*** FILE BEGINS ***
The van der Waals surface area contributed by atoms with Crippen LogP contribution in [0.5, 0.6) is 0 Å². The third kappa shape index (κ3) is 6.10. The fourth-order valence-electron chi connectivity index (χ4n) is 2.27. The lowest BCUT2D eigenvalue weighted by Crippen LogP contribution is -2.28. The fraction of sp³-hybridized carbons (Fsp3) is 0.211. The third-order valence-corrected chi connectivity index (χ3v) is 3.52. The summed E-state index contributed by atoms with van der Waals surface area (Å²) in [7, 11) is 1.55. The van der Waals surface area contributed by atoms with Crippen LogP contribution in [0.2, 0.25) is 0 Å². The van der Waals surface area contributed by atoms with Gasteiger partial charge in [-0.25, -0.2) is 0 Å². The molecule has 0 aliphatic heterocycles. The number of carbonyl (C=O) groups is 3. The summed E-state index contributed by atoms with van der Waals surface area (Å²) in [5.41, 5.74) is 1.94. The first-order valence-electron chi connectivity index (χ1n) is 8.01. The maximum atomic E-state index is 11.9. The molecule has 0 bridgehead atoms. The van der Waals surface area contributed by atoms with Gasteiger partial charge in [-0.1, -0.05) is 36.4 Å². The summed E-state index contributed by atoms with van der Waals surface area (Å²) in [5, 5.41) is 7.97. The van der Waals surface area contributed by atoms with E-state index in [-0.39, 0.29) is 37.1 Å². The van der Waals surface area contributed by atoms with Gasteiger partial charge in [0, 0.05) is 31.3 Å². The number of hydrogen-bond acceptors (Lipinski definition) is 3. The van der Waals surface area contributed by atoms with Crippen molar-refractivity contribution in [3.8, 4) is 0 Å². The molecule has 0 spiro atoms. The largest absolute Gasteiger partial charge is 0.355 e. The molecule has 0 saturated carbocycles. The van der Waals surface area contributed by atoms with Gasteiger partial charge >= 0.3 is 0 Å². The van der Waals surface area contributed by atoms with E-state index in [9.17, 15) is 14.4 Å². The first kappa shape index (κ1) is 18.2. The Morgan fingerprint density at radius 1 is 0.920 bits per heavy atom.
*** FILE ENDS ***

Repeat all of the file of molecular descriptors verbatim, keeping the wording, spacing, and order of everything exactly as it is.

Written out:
The van der Waals surface area contributed by atoms with Crippen LogP contribution in [0.5, 0.6) is 0 Å². The third kappa shape index (κ3) is 6.10. The fourth-order valence-electron chi connectivity index (χ4n) is 2.27. The lowest BCUT2D eigenvalue weighted by Crippen LogP contribution is -2.28. The fraction of sp³-hybridized carbons (Fsp3) is 0.211. The third-order valence-corrected chi connectivity index (χ3v) is 3.52. The summed E-state index contributed by atoms with van der Waals surface area (Å²) in [7, 11) is 1.55. The van der Waals surface area contributed by atoms with Crippen LogP contribution in [0.2, 0.25) is 0 Å². The van der Waals surface area contributed by atoms with Gasteiger partial charge in [-0.25, -0.2) is 0 Å². The molecule has 0 aliphatic heterocycles. The number of carbonyl (C=O) groups is 3. The summed E-state index contributed by atoms with van der Waals surface area (Å²) in [5.41, 5.74) is 1.94. The first-order valence-electron chi connectivity index (χ1n) is 8.01. The maximum atomic E-state index is 11.9. The molecule has 0 bridgehead atoms. The van der Waals surface area contributed by atoms with Gasteiger partial charge in [-0.1, -0.05) is 36.4 Å². The summed E-state index contributed by atoms with van der Waals surface area (Å²) in [5, 5.41) is 7.97. The van der Waals surface area contributed by atoms with E-state index in [-0.39, 0.29) is 37.1 Å². The van der Waals surface area contributed by atoms with Gasteiger partial charge in [0, 0.05) is 31.3 Å². The number of hydrogen-bond acceptors (Lipinski definition) is 3. The van der Waals surface area contributed by atoms with Crippen molar-refractivity contribution in [3.8, 4) is 0 Å². The molecule has 0 spiro atoms. The largest absolute Gasteiger partial charge is 0.355 e. The molecule has 0 saturated carbocycles. The van der Waals surface area contributed by atoms with Gasteiger partial charge >= 0.3 is 0 Å². The van der Waals surface area contributed by atoms with E-state index in [9.17, 15) is 14.4 Å². The first kappa shape index (κ1) is 18.2. The Morgan fingerprint density at radius 1 is 0.920 bits per heavy atom.